A Tribute to James ‘Jim’ W. MacNeill (1928–2016)
Jim MacNeill, a founding member of IISD and thought leader on sustainable development, passed away on March 5, 2016.
“If we continue business as usual, global mean temperatures will increase by between 2.6 and 5.8 degrees Celsius over the next century, and sea levels will rise by…up to one meter.”
“Changing business-as-usual will not succeed by small or stand-alone policy experiments, but instead we need to tackle core economic policies like fiscal incentives, global trade and monetary policies as well as how we value ecological benefits and social inclusion within GDP itself.”
This warning and prescription for action comes not from the Paris Climate Change Conference a few months ago, but instead was written a year before the 1992 Earth Summit in Rio de Janeiro. In Beyond Interdependence, Jim MacNeill chronicled the mounting scientific evidence that points to unprecedented global ecological degradation, stressed the urgency to improve the livelihoods of the poor in developing counties and set out steps for a transition towards sustainable development.
Sadly, following a lifetime of intellectual leadership, courage and clarity, Jim passed away on March 5, 2016, in Ottawa.
If Maurice Strong embodied the bold political vision to bring nations together, Jim brought a consistently tough, detailed and sophisticated policy lens that established pathways to sustainability. Together, both men represented Canada’s remarkable international leadership in the first generation of the global sustainable development agenda. Without them, neither the Paris Climate Change Conference nor the adoption of the Sustainable Development Goals would likely have happened in 2015.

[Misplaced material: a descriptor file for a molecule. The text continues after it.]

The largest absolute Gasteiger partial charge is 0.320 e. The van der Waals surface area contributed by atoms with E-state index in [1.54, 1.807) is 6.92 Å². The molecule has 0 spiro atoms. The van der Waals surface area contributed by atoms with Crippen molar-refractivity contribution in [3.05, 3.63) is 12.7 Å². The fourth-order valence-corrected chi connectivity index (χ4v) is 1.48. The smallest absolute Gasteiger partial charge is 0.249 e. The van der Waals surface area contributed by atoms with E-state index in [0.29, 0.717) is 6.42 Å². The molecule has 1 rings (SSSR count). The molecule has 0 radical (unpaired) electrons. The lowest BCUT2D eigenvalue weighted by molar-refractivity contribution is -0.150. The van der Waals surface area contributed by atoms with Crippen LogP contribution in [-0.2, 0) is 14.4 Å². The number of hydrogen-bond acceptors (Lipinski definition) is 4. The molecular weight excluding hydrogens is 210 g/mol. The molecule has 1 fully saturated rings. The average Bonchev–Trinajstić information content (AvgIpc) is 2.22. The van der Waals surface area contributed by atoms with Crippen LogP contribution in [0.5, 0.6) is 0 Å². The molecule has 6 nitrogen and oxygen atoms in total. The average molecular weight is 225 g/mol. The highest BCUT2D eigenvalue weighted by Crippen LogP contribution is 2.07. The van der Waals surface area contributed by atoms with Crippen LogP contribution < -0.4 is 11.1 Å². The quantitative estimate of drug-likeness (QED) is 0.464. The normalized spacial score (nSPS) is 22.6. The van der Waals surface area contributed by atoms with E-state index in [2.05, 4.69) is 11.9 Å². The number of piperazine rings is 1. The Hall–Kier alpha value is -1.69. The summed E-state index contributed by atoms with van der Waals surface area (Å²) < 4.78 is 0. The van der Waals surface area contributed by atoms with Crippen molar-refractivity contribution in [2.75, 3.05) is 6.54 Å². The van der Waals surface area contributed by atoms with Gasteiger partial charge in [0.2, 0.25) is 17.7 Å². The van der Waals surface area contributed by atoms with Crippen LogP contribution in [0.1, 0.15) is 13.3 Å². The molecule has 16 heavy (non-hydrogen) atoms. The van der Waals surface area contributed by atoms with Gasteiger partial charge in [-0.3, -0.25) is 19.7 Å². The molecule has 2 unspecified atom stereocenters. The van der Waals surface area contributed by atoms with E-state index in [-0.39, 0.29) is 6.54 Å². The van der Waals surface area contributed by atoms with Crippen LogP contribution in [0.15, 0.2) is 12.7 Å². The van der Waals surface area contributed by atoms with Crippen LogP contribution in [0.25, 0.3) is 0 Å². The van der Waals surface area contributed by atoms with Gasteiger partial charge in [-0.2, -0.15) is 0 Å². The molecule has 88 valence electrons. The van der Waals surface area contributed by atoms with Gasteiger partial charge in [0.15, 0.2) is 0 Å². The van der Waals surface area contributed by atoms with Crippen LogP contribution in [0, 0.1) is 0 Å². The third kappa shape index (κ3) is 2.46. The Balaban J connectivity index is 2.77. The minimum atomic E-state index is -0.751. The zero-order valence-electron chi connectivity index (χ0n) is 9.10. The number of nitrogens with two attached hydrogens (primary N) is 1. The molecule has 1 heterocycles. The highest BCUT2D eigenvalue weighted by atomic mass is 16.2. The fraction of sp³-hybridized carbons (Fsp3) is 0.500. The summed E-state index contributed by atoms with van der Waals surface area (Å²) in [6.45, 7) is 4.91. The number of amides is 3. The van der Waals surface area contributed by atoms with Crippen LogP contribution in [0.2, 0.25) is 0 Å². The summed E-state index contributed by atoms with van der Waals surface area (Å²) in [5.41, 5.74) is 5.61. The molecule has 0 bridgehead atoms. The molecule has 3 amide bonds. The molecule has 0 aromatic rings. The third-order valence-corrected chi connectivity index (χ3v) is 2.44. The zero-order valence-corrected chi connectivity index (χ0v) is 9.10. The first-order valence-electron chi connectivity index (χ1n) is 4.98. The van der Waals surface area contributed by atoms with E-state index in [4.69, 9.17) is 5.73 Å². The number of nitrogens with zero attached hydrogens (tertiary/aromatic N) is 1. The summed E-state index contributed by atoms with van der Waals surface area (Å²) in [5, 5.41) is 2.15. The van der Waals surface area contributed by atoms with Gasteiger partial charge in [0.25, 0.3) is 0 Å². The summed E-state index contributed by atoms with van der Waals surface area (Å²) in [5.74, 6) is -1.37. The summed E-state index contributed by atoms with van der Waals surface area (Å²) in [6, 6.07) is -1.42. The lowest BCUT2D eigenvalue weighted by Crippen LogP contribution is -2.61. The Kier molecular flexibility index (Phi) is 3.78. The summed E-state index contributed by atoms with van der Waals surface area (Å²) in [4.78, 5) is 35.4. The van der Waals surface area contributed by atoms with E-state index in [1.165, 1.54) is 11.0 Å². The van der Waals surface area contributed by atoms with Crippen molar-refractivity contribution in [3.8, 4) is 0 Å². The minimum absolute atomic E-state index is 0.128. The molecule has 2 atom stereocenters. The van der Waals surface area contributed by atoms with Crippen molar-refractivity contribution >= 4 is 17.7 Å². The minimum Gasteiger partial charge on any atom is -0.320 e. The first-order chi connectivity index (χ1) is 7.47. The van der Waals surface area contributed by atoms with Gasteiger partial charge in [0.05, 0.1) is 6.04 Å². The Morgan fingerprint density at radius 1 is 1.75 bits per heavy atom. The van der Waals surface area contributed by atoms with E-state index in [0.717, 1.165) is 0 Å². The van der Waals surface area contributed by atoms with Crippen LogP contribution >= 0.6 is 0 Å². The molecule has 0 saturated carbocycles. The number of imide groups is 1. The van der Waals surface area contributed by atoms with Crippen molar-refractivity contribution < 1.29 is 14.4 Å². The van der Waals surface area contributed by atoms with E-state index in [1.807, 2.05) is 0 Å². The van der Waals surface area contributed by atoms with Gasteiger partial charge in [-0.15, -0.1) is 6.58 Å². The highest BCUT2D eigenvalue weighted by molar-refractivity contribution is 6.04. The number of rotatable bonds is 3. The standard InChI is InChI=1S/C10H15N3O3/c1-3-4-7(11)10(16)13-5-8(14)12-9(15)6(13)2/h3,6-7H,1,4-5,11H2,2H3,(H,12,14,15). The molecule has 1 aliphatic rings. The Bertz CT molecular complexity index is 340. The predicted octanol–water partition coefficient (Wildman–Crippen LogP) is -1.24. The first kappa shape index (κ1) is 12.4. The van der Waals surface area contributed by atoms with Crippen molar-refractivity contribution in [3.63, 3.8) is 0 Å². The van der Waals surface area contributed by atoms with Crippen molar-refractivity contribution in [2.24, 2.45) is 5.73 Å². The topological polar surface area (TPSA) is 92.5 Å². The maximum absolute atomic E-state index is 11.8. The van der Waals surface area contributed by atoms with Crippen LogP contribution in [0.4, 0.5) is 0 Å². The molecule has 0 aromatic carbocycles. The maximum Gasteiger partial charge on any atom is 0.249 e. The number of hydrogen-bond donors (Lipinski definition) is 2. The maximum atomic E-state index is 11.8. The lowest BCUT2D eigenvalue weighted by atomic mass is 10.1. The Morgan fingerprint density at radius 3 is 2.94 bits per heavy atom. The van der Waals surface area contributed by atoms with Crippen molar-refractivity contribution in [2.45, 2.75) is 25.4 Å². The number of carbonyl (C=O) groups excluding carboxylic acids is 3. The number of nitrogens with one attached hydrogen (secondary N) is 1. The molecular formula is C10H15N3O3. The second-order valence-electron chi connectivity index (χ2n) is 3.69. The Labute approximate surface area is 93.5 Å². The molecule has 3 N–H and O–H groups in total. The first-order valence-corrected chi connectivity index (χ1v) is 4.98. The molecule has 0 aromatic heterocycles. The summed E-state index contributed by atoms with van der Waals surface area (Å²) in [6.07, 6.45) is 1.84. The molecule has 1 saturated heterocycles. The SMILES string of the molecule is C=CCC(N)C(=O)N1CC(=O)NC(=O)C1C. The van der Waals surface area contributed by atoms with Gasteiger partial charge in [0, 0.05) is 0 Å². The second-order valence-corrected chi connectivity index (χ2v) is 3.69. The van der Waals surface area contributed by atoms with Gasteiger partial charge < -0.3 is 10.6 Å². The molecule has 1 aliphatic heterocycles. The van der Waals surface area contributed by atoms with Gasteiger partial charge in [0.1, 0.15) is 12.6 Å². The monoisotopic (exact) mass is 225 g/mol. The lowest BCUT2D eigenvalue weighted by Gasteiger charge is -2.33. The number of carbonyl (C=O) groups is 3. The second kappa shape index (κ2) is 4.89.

As Secretary General of the landmark Brundtland Commission, Jim elaborated what is now the definition of sustainable development: “Development that meets the needs of the present without compromising the ability of future generations to meet their own needs.”
Jim was always proud of his early career as a young economist in Premier Tommy Douglas’s government, which in turn was instrumental in making Canada’s universal health care program a national reality. He served as Deputy Minister to the Canadian federal government, as well as Canada's Ambassador and Commissioner General for the 1976 United Nations Conference on Human Settlement.
As head of the OECD Environment Directorate in the late 1970s and early 1980s, Jim was critical in shifting the policy lens to the underlying economic causes, consequences and possible solutions to environmental degradation. It was a view that emphasized economic policies—such as pollution pricing, carbon taxes and cap-and-trade instruments—as the foundations of a lasting solution to environmental sustainability.
He was one of the founding members of the International Institute for Sustainable Development (IISD), and served brilliantly as its Chair of the Board of Directors from 1994 to 1999. Following his retirement from IISD’s Board, he remained a steadfast friend of the Institute.
As a member of the advisory panel during my time as Canada’s Commissioner of the Environment and Sustainable Development, his advice was always to go to the heart of government budgets and underlying economic systems to understand the symptoms of unsustainability. Pollution, deforestation and climate change arise from core economic causes related to mispricing, undervaluation and distortionary budget priorities.
He was the recipient of many awards as well as four honorary doctorate degrees, including from his alma mater, the University of Saskatchewan in Canada. He combined an extraordinary intellectual toughness and clarity with a warmth and kindness that IISD colleagues will always cherish.
Jim MacNeill's Globe and Mail obituary can be found here.
Written by IISD President and CEO Scott Vaughan
The International Institute for Sustainable Development (IISD) is an award-winning independent think tank working to create a world where people and the planet thrive. Our mission is to accelerate solutions for a stable climate, sustainable resources, and fair economies. We shine a light on what can be achieved when governments, the private sector, NGOs, and communities come together to share knowledge, commit to change, and build resilience. With offices in Geneva, Ottawa, Toronto and Winnipeg, our research spans the globe.
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